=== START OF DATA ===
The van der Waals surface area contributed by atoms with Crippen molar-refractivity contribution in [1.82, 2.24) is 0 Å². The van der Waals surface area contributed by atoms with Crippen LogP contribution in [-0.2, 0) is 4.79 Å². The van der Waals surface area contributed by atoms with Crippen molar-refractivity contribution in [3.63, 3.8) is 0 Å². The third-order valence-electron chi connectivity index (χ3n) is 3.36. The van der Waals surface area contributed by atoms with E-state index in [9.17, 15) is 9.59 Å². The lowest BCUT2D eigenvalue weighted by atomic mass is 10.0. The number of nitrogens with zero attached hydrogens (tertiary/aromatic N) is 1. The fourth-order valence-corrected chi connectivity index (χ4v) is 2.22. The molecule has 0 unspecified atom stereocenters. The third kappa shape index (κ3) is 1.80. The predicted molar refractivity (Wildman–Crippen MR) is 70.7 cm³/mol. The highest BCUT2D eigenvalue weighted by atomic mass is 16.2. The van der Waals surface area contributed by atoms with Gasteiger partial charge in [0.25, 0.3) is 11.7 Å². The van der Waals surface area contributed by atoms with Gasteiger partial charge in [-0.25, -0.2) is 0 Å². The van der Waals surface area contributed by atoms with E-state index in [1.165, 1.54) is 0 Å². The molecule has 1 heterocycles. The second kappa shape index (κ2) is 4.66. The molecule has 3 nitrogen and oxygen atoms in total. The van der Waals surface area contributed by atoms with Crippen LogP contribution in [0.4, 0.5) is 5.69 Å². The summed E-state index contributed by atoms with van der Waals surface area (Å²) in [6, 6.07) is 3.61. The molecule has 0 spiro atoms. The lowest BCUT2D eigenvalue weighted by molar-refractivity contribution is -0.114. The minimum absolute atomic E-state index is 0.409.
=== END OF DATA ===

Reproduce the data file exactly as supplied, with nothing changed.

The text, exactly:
The van der Waals surface area contributed by atoms with Crippen molar-refractivity contribution in [1.82, 2.24) is 0 Å². The van der Waals surface area contributed by atoms with Crippen LogP contribution in [-0.2, 0) is 4.79 Å². The van der Waals surface area contributed by atoms with Crippen molar-refractivity contribution in [3.63, 3.8) is 0 Å². The third-order valence-electron chi connectivity index (χ3n) is 3.36. The van der Waals surface area contributed by atoms with E-state index in [9.17, 15) is 9.59 Å². The lowest BCUT2D eigenvalue weighted by atomic mass is 10.0. The number of nitrogens with zero attached hydrogens (tertiary/aromatic N) is 1. The fourth-order valence-corrected chi connectivity index (χ4v) is 2.22. The molecule has 0 unspecified atom stereocenters. The third kappa shape index (κ3) is 1.80. The predicted molar refractivity (Wildman–Crippen MR) is 70.7 cm³/mol. The highest BCUT2D eigenvalue weighted by atomic mass is 16.2. The van der Waals surface area contributed by atoms with Gasteiger partial charge in [0.25, 0.3) is 11.7 Å². The van der Waals surface area contributed by atoms with Gasteiger partial charge in [-0.25, -0.2) is 0 Å². The van der Waals surface area contributed by atoms with E-state index in [1.165, 1.54) is 0 Å². The molecule has 1 heterocycles. The second kappa shape index (κ2) is 4.66. The molecule has 3 nitrogen and oxygen atoms in total. The van der Waals surface area contributed by atoms with Crippen LogP contribution in [0.4, 0.5) is 5.69 Å². The summed E-state index contributed by atoms with van der Waals surface area (Å²) in [6, 6.07) is 3.61. The molecule has 0 spiro atoms. The lowest BCUT2D eigenvalue weighted by molar-refractivity contribution is -0.114. The minimum absolute atomic E-state index is 0.409.